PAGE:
Dorothea Lange spent more than sixty years living what she called a “visual life.” She admitted that such an existence was “an enormous undertaking, practically unattainable,” yet she claimed to have pursued it from a very early age. Lange’s most vivid childhood memories revolved around the skills of observation she cultivated and finely tuned on New York City streets in the first decades of the twentieth century. Her experiences there as a young girl affected her approach to the world and to the lives she studied throughout her career as a photographer. Like her uptown New York contemporary Doris Ulmann,...

  7. 3 A Radical Vision on Film Marion Post’s Portrayal of Collective Strength
    (pp. 125-196)

    When Marion Post moved to Washington in 1938, she carried cultural baggage heavy with radical politics and innovative art. About her personal convictions, she remembered, “I had warm feelings for blacks, could communicate effectively with children, had deep sympathy for the underprivileged, resented evidence of conspicuous consumption, [and] felt the need to contribute to a more equitable society.”¹ Nearly every image Post produced with U.S. Government equipment and on U.S. Government time reflects those convictions; her photographs also show that she sought out the vitality effusing from everyday life and ordinary people and their relationships with one another, even in...

  8. 4 Of Machines and People Margaret Bourke-White’s Isolation of Primary Components
    (pp. 197-250)

    At a 1934 conference in New York entitled “Choosing a Career,” an advertising executive told the following story: “If [our company] had let us say a brand of peanuts that weren’t selling very well at ten cents a bag because people didn’t think they were worth ten cents, thought they were only five cent peanuts, usually the inevitable conference would be called, and after a half hour or so of collaboration, the conclusion of the conference would always be the same, the best thing to do would be to hire Miss Margaret Bourke-White to take a picture of the peanuts...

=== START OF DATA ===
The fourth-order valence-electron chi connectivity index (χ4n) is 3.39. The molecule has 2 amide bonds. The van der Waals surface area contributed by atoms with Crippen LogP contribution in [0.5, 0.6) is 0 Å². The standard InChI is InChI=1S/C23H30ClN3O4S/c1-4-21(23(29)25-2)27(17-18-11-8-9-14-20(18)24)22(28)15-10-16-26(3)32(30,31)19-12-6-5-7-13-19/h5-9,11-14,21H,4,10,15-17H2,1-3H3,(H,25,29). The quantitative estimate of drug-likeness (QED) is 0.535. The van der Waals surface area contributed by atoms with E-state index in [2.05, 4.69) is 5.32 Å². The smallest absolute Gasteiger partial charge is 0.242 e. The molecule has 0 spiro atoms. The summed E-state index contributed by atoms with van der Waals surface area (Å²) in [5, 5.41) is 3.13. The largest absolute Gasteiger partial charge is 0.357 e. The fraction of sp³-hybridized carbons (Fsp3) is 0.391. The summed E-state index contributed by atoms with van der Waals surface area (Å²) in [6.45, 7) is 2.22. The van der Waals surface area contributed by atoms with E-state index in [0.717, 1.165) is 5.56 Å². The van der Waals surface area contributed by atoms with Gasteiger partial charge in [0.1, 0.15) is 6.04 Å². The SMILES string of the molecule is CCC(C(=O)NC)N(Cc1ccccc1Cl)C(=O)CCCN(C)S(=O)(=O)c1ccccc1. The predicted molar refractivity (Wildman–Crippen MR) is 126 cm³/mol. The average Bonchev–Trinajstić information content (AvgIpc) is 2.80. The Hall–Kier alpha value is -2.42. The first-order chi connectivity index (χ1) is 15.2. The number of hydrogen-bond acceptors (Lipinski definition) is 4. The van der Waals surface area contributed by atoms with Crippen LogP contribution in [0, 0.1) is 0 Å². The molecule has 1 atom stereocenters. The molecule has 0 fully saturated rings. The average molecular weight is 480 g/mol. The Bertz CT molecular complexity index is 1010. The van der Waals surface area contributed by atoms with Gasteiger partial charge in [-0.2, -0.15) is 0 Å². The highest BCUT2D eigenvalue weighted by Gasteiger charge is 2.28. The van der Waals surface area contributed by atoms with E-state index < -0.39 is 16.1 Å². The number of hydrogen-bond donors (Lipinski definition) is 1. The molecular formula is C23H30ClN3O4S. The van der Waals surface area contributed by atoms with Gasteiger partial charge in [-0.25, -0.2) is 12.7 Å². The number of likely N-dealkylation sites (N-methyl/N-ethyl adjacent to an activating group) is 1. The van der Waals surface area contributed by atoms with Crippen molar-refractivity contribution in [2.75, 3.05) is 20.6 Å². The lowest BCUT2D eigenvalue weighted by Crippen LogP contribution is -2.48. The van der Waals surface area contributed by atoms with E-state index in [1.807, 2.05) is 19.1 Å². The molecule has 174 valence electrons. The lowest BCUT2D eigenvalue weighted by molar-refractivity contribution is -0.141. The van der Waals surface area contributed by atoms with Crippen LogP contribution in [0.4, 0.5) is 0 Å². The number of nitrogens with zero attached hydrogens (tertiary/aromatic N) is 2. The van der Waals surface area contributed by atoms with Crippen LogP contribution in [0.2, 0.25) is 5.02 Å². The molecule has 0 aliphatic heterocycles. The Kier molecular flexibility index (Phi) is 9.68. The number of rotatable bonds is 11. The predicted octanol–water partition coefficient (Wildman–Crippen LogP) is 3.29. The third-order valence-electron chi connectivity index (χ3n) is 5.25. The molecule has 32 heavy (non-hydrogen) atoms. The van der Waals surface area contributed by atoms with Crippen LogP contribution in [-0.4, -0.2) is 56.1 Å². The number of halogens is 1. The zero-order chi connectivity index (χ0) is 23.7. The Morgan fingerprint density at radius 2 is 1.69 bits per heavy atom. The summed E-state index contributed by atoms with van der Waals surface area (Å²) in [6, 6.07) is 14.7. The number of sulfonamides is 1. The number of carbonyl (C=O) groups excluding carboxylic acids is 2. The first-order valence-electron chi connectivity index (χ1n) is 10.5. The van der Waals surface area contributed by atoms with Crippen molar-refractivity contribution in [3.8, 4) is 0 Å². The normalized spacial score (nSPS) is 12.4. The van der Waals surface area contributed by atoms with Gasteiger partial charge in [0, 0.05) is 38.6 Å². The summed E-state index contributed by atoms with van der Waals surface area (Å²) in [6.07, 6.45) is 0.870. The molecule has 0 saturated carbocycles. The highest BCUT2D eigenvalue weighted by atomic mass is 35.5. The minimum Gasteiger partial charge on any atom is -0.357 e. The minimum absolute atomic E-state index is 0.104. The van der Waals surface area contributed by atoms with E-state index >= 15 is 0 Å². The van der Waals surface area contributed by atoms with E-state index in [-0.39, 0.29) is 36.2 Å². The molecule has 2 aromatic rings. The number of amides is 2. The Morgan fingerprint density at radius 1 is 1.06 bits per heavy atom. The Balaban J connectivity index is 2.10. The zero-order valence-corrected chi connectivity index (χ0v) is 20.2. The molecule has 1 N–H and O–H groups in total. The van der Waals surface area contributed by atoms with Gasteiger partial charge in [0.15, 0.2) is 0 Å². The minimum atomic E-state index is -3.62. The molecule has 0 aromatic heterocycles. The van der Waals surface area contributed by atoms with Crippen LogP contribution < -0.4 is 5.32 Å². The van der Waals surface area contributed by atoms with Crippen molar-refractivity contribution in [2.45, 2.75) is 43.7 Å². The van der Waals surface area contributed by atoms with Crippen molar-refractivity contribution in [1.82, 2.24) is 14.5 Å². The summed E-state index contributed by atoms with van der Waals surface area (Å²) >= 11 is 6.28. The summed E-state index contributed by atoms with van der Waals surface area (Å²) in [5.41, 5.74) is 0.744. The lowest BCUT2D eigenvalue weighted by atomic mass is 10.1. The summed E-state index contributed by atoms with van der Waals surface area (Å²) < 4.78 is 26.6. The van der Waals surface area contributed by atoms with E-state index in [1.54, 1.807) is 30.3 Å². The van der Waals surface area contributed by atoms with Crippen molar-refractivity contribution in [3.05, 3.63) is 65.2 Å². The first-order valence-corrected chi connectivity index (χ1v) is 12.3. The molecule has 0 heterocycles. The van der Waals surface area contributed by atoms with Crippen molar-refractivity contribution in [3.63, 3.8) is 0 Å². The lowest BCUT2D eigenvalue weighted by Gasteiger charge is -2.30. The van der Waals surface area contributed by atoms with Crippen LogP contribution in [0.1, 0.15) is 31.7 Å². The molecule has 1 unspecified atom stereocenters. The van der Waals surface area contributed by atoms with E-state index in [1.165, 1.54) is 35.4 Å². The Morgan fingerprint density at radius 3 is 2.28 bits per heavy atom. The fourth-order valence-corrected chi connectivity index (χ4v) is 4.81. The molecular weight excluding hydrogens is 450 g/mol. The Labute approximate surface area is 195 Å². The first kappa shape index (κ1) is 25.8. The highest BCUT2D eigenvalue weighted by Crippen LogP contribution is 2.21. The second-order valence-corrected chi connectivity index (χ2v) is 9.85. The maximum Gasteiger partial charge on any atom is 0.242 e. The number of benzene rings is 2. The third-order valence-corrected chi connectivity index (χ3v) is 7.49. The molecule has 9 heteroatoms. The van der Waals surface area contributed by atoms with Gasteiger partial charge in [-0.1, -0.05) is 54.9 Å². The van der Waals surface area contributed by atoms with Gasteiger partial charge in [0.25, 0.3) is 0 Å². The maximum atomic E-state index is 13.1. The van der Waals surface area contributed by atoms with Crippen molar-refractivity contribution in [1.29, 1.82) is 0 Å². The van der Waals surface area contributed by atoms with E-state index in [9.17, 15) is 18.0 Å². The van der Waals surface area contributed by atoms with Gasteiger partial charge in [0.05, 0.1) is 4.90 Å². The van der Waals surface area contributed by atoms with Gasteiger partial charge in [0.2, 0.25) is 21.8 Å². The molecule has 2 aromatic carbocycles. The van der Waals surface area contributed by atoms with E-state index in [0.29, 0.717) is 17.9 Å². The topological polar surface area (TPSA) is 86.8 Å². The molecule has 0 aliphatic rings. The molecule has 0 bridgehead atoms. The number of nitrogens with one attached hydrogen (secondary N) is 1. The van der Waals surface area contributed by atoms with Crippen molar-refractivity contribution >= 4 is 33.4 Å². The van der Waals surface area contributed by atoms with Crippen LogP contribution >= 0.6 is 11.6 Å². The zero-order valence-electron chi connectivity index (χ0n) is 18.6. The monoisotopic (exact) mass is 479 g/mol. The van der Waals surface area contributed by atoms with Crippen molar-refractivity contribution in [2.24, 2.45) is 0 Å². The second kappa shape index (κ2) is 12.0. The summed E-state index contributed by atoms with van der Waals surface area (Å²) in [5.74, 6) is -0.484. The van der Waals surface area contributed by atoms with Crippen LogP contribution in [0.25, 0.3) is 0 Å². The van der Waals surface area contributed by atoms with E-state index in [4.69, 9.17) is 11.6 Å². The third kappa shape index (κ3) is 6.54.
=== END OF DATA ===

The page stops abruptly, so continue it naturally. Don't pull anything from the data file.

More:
9. 5 Modernism Ascendant Berenice Abbott’s Perception of the Evolving Cityscape
    (pp. 251-290)

    When a New Deal project official first saw Berenice Abbott’s Bowery pictures, he warned her that nice girls should stay out of certain New York City neighborhoods. Abbott retorted, “I’m not a nice girl. I’m a photographer.” That such a warning could be given, even in jest, revealed the widely accepted limitations still placed on female photographers, especially those who stepped outside the confines of a studio to ply their trade in the 1930s urban world. Abbott’s succinct reply clearly reflected her no-nonsense view of herself, including a valued ordering of professional responsibility over certain gendered restrictions. Since Abbott had...

  10. Conclusion
    (pp. 291-298)

    Berenice Abbott’s confidante, the art critic Elizabeth McCausland, wrote in 1939 that documentary photography’s rapid growth indicated “strong organic forces at work, strong creative impulses seeking an outlet suitable to the serious and tense spirit of our age.” Arguing that documentary stood worlds apart from earlier, more introspective and short-lived experimental fads in photography, McCausland characterized documentary’s purpose as “the profound and sober chronicling of the external world.” That same year, FSA Photography Section director Roy Stryker sat on a panel addressing “Some Neglected Sources of Social History” at the American Historical Association’s annual meeting. In his presentation Stryker challenged...

  11. Notes
    (pp. 299-330)
  12. Bibliography
    (pp. 331-348)
  13. Index
    (pp. 349-362)